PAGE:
When you’re balancing band practice, dictation exams, and recitals, it can be easy to forget that the primary verb in playing music is play.
To this end, one of Austin’s most dynamic ensembles, the Kraken Quartet, is expanding into community outreach with their first annual Austin Percussion Festival. Taking place May 10 at Imagine Art Austin, the festival will bring together percussion ensembles young and old, professional and community-driven from across Austin to showcase the diverse sounds of percussion.
The project promotes the growth of percussion communities particularly among Austin’s youth. Kraken Quartet member, Chris Demetriou, says that the idea for the festival was born out of the desire to offer young musicians an alternative to the more competition and grade-oriented structures that exist in music education — something that he and the quartet’s other members have all noticed while working as teachers.
“We wanted to present a music education opportunity that reflects what we do as a band and what’s important to us in our professional musician lives,” he says.
This includes showing young players what it’s like to engage in music outside of a strictly academic setting. In looking back at Kraken Quaret’s trajectory, Demetriou recounts that it was performing in this kind of environment that he and his fellow band members managed to get together in the first place. “We had a sense of comradery within school, but I think a really big turning point for us as a band was when we decided that it was important to us to become part of the area’s music community,” he says.
“That’s when a lot of things opened up for us in terms of our understanding of what we could do and what we like to do — when we started building relationships with people that were doing very different types of music from us and in very different situations. So I guess, in a way, the festival is influenced by what sparked us to pursue the group. We’re hoping to provide that type of experience for students.”
Although fundraising for the festival was a new experience for the quartet, figuring out how to communicate the value of music without actually playing music benefited the festival’s identity in the process. “Two years ago when this idea first came up, it was like ‘hey let’s do a thing with a bunch of people,’” Demetriou musingly recalls.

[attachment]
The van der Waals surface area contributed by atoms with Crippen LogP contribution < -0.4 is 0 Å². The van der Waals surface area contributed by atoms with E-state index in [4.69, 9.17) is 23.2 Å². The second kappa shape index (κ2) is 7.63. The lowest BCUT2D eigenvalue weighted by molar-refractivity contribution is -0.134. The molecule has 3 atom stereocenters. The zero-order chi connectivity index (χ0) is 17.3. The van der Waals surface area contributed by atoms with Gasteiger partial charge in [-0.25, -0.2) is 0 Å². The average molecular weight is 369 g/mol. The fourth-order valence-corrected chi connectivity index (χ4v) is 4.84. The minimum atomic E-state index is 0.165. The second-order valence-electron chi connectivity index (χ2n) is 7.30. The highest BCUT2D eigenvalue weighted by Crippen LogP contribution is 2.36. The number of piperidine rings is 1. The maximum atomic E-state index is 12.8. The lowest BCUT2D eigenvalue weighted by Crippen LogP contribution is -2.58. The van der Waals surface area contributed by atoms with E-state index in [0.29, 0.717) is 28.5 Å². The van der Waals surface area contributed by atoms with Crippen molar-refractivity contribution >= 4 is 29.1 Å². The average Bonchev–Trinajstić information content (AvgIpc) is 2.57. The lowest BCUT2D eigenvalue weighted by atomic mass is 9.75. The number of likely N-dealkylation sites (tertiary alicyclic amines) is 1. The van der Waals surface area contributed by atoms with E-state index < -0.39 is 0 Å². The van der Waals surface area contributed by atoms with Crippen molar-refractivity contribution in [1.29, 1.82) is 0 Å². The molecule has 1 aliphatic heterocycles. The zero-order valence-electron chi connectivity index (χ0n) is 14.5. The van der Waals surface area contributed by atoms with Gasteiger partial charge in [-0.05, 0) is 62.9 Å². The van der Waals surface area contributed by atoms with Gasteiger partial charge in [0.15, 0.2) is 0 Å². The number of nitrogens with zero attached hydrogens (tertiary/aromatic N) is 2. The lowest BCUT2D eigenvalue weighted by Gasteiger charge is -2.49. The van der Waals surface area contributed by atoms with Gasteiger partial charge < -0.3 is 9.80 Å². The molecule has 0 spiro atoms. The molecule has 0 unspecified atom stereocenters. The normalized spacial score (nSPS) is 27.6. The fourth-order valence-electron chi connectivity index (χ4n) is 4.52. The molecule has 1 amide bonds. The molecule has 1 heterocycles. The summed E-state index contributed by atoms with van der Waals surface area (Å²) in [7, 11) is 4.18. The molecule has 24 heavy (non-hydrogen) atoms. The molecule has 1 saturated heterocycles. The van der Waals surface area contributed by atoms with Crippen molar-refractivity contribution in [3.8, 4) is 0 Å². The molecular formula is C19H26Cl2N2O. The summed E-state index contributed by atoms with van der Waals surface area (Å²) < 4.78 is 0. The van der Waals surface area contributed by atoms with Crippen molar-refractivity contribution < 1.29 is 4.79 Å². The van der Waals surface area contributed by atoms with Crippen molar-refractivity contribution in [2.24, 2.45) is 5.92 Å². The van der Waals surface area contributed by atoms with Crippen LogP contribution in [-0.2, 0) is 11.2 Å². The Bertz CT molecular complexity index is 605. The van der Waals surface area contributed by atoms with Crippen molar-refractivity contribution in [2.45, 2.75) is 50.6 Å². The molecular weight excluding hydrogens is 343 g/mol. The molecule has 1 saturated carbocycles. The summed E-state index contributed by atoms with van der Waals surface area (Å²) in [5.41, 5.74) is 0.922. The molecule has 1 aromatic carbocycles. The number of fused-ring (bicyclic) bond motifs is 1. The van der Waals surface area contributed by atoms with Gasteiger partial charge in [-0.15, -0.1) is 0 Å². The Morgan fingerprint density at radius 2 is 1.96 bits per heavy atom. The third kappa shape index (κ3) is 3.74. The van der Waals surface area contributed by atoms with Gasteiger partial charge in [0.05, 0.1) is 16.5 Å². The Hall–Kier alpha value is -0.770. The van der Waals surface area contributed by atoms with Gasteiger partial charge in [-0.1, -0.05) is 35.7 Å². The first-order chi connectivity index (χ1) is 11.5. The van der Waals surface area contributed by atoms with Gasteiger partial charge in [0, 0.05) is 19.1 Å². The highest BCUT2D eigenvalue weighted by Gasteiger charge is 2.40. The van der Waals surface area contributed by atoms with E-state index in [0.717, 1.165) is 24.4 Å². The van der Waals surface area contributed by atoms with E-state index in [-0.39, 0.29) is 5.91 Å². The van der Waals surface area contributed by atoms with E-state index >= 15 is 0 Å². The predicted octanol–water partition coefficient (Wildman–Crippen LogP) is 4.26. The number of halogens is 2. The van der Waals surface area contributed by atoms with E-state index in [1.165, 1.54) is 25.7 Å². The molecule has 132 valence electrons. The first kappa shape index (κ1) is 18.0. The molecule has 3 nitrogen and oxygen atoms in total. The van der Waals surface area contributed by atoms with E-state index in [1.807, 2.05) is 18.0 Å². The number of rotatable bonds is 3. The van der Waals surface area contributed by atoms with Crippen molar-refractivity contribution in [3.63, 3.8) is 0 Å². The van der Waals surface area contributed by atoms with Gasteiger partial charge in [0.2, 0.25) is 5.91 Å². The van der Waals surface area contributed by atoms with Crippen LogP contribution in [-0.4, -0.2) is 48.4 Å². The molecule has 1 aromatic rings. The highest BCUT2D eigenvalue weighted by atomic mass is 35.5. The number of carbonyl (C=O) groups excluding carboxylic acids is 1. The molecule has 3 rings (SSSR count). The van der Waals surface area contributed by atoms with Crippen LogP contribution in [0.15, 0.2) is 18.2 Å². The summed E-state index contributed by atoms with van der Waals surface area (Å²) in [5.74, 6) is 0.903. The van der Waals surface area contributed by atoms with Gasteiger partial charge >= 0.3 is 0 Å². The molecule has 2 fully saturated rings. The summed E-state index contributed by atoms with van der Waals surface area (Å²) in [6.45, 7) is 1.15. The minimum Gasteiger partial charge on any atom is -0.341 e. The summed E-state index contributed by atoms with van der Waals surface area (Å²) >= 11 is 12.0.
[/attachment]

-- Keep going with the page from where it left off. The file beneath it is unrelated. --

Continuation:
“It came down to a lot of asking ourselves what we’re trying to accomplish and what about that people might want to support. Every time we had to present it to someone else we kind of redefined what it is we’re doing.”
Festival goers will have the chance to win prize raffles donated from local businesses, such as The Texas Stars, Cuvee Coffee, Tommy’s Drum Shop, and more. Of course, free percussion performances will be present as well.
In addition to Kraken Quartet, the festival will feature the talents of Austin Samba, UT Austin Percussion Ensemble, student bucket drummers from Austin Soundwaves, and the Round Rock High School Percussion Ensemble. As part of the festival’s initiative, the participating middle school and high school students are engaging in workshops with Kraken and other ensembles, giving them an introduction to the professional music community of Austin.
Each ensemble will provide their own unique repertoire for the evening, concluding with an expansive all hands-on-deck performance at the end of the night. From the electronic, rock-adjacent arrangements of Kraken Quartet to the traditional Brazilian sounds of Austin Samba, Austin Percussion Festival will also be a testament to the surprisingly varied forms that percussion music can take.
“As with any thing in music, percussion has so much depth — there’s so many aspects of percussion I know I’ve never touched despite having been exploring it for so many years. We’re hoping that someone can come to this concert and almost, in a way, forget that it’s just a percussion show.”
With the festival still upcoming, Demetriou says Kraken is already thinking up more ways to grow the next Austin Percussion Festival and reach more up-and-coming percussionists, including facilitating more cross-institutional interactions between schools. The result will be showing kids something that’s admittedly hard to learn at any point in life — that the world is a lot bigger than you think it is.
“Say you’re in a high school and then all of a sudden you have this festival that you’re playing in, land rather it being a competition or exhibition, you’re playing alongside students from a high school that’s 20 miles down the road — with members of the musical community,” he says.
“We’re hoping that’s something that encourages students to be more involved in the Austin music scene and also show what other things are possible.”